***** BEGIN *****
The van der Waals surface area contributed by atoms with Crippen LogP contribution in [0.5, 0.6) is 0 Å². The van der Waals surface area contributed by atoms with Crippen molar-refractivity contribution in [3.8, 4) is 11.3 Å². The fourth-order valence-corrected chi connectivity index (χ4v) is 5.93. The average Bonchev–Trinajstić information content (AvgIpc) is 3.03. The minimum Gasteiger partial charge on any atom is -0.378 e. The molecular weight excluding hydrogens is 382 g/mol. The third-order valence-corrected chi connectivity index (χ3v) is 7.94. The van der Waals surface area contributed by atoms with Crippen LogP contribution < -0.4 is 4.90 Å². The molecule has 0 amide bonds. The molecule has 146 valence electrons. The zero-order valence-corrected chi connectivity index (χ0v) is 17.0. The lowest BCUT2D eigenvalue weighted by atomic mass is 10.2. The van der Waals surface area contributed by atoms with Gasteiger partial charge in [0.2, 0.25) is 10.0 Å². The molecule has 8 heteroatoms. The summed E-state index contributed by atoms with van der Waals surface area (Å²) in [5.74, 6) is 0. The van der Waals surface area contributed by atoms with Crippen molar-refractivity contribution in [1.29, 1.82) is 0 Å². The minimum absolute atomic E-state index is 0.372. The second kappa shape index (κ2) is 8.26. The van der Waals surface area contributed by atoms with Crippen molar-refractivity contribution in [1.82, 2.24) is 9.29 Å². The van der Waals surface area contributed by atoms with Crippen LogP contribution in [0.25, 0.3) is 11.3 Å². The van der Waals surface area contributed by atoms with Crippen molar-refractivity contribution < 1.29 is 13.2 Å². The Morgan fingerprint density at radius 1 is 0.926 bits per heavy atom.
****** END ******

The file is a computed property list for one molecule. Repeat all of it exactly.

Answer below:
The van der Waals surface area contributed by atoms with Crippen LogP contribution in [0.5, 0.6) is 0 Å². The van der Waals surface area contributed by atoms with Crippen molar-refractivity contribution in [3.8, 4) is 11.3 Å². The fourth-order valence-corrected chi connectivity index (χ4v) is 5.93. The average Bonchev–Trinajstić information content (AvgIpc) is 3.03. The minimum Gasteiger partial charge on any atom is -0.378 e. The molecular weight excluding hydrogens is 382 g/mol. The third-order valence-corrected chi connectivity index (χ3v) is 7.94. The van der Waals surface area contributed by atoms with Crippen LogP contribution < -0.4 is 4.90 Å². The molecule has 0 amide bonds. The molecule has 146 valence electrons. The zero-order valence-corrected chi connectivity index (χ0v) is 17.0. The lowest BCUT2D eigenvalue weighted by atomic mass is 10.2. The van der Waals surface area contributed by atoms with Gasteiger partial charge in [0.2, 0.25) is 10.0 Å². The molecule has 8 heteroatoms. The summed E-state index contributed by atoms with van der Waals surface area (Å²) in [5.74, 6) is 0. The van der Waals surface area contributed by atoms with Crippen molar-refractivity contribution in [1.29, 1.82) is 0 Å². The minimum absolute atomic E-state index is 0.372. The second kappa shape index (κ2) is 8.26. The van der Waals surface area contributed by atoms with Crippen molar-refractivity contribution in [1.82, 2.24) is 9.29 Å². The van der Waals surface area contributed by atoms with Crippen LogP contribution in [0.25, 0.3) is 11.3 Å². The van der Waals surface area contributed by atoms with Crippen molar-refractivity contribution < 1.29 is 13.2 Å². The Morgan fingerprint density at radius 1 is 0.926 bits per heavy atom.